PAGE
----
Don’t let all the seasonal rain fool you. We’re all grateful for the downpours, but if we don’t address the way we manage water, the showers are just delaying a disaster that will be made worse by climate change. We have been living outside our means for a long time; for decades, we have been using more water than our Valley can give us, and are now in a crisis unless we turn the tides on how we use our water.
Our water-intensive agricultural operations and thirsty cities have drawn down groundwater levels, using more of this precious resource than can be recharged every year into the aquifer. During the last drought, we saw whole communities’ wells go dry. In, a neighborhood directly south of Sanger, half of the community’s wells went dry in 2014 shortly after nearby farmers dug new wells. Carolina Garcia, her husband, and their five children spent four months without water, and had to get water from a neighbor’s hose.
“We couldn’t bathe for weeks, and our children were embarrassed to go to school dirty,” Garcia said. “We never dreamed that our children would have to deal with this kind of difficulty.” Some of her neighbors had to move because they could not afford to deepen their wells.
With more drought projected in the future, Garcia’s and her neighbors’ homes will be the first to lose water again. And with, we now know we are going to feel the impacts of climate change even sooner that we thought. In the San Joaquin Valley, this means much less predictable rainfall and snowmelt, and a lot less water. ( )
Spurred to action by the last drought in 2014, the California legislature passed the, which mandates that new groundwater management agencies, called Groundwater Sustainability Agencies (GSAs), create projects and regulations to effectively manage our use of this vital resource. GSAs are currently in the process of developing their plans to manage our groundwater resources. We are depending on these agencies to make sure that communities like Tombstone Territory do not become climate refugees.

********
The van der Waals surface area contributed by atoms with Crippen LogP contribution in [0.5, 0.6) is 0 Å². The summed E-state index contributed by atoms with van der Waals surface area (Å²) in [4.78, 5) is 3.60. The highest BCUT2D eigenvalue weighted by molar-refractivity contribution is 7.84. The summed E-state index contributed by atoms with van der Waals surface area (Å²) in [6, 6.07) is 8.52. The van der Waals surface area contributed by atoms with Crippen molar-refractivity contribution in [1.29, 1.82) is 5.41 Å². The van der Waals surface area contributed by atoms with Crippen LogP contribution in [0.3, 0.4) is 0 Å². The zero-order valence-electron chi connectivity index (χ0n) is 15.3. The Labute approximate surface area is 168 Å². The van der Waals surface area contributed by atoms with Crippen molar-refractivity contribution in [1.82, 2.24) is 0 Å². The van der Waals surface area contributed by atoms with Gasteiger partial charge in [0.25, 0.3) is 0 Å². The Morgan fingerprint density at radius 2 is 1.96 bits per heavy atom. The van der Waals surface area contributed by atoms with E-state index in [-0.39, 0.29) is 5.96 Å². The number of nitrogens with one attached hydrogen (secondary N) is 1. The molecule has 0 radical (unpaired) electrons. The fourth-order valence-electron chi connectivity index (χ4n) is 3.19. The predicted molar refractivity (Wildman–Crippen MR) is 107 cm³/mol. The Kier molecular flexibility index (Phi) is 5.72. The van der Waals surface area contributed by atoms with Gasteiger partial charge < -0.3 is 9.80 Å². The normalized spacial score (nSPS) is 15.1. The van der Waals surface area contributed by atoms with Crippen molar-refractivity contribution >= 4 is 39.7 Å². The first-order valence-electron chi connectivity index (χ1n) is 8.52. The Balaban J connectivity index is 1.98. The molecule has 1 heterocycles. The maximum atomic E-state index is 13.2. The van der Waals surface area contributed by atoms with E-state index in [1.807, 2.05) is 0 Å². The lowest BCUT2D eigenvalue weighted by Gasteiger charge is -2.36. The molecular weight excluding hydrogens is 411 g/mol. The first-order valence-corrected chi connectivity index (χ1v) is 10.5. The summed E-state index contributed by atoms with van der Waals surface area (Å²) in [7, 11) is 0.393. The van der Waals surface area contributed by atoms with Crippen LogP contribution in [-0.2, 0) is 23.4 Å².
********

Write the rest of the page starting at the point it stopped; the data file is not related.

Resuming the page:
GSAs must prepare for the worst, and make sure that we save enough groundwater to protect drinking water for communities like Tombstone Territory, even in dry years. We cannot afford any more families’ wells going dry in the San Joaquin Valley.
And it’s not simply a matter of moving to where the water is. Carolina and her neighbors don’t want to leave their homes and their community behind; in a state with serious affordable housing shortage, low-income families are hard pressed to find a house that they can afford to buy, and many of them bought homes or rent in this area because prices are lower and the area is close to their jobs. Over time they have grown their community of family and friends in the area. Leaving a home and community behind because of water issues is emotionally hard, and can be a complete financial loss for an already financially unstable family.
Meanwhile, the climate crisis is being recognized around the world with greater and greater urgency. Recently, students across the globe walked out of their classrooms to protest the lack of action by governments to stop natural disasters from climate change, and Earth Day saw many celebrations and resolutions for stronger action to stop climate change.
You can contribute to a more sustainable planet by staying involved and engaged to protect our Central Valley’s water resources. Now is an excellent time to engage in local groundwater planning efforts and make sure that our local leaders are paying attention to the needs of our most vulnerable groundwater users.
Attend your local GSA meetings, serve on an advisory committee, give feedback to your GSA at public hearings, and comment on drafts of groundwater management plans. The clock is ticking. Make sure your local GSA knows how important it is to protect our precious drinking water resources. Find your local GSA on the Department of Water Resources’ website.
If we don’t change the way we manage our water, more families will suffer. If we deplete our groundwater supplies, we will eventually see impacts on community water systems, city water supplies, and agriculture operations. We must take care of what we’ve got; we cannot make water appear out of thin air, or buy our way out of this problem.
There is no Plan(et) B.